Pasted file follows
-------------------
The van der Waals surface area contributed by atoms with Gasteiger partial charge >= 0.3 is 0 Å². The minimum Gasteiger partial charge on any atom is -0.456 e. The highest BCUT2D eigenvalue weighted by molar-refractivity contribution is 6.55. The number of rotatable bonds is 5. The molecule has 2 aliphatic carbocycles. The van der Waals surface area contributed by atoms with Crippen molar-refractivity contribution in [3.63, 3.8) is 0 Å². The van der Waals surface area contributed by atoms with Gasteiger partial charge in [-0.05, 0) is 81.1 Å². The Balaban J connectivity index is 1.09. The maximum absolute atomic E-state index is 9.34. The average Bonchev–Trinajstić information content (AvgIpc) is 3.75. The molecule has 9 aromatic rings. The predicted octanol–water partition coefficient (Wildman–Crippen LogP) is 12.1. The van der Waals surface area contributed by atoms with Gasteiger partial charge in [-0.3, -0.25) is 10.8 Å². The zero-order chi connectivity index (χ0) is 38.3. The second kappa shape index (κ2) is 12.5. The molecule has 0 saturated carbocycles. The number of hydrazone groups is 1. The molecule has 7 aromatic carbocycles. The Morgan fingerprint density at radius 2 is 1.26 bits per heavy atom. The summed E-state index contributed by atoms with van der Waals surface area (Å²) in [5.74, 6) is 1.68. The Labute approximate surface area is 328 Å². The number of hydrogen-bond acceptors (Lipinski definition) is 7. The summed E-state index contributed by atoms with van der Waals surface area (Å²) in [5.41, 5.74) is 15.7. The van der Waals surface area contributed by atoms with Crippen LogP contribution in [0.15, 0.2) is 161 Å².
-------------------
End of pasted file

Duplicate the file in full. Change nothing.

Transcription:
The van der Waals surface area contributed by atoms with Gasteiger partial charge >= 0.3 is 0 Å². The minimum Gasteiger partial charge on any atom is -0.456 e. The highest BCUT2D eigenvalue weighted by molar-refractivity contribution is 6.55. The number of rotatable bonds is 5. The molecule has 2 aliphatic carbocycles. The van der Waals surface area contributed by atoms with Crippen molar-refractivity contribution in [3.63, 3.8) is 0 Å². The van der Waals surface area contributed by atoms with Gasteiger partial charge in [-0.05, 0) is 81.1 Å². The Balaban J connectivity index is 1.09. The maximum absolute atomic E-state index is 9.34. The average Bonchev–Trinajstić information content (AvgIpc) is 3.75. The molecule has 9 aromatic rings. The predicted octanol–water partition coefficient (Wildman–Crippen LogP) is 12.1. The van der Waals surface area contributed by atoms with Gasteiger partial charge in [-0.3, -0.25) is 10.8 Å². The zero-order chi connectivity index (χ0) is 38.3. The second kappa shape index (κ2) is 12.5. The molecule has 0 saturated carbocycles. The number of hydrazone groups is 1. The molecule has 7 aromatic carbocycles. The Morgan fingerprint density at radius 2 is 1.26 bits per heavy atom. The summed E-state index contributed by atoms with van der Waals surface area (Å²) in [5.74, 6) is 1.68. The Labute approximate surface area is 328 Å². The number of hydrogen-bond acceptors (Lipinski definition) is 7. The summed E-state index contributed by atoms with van der Waals surface area (Å²) in [5.41, 5.74) is 15.7. The van der Waals surface area contributed by atoms with Crippen LogP contribution in [0.15, 0.2) is 161 Å².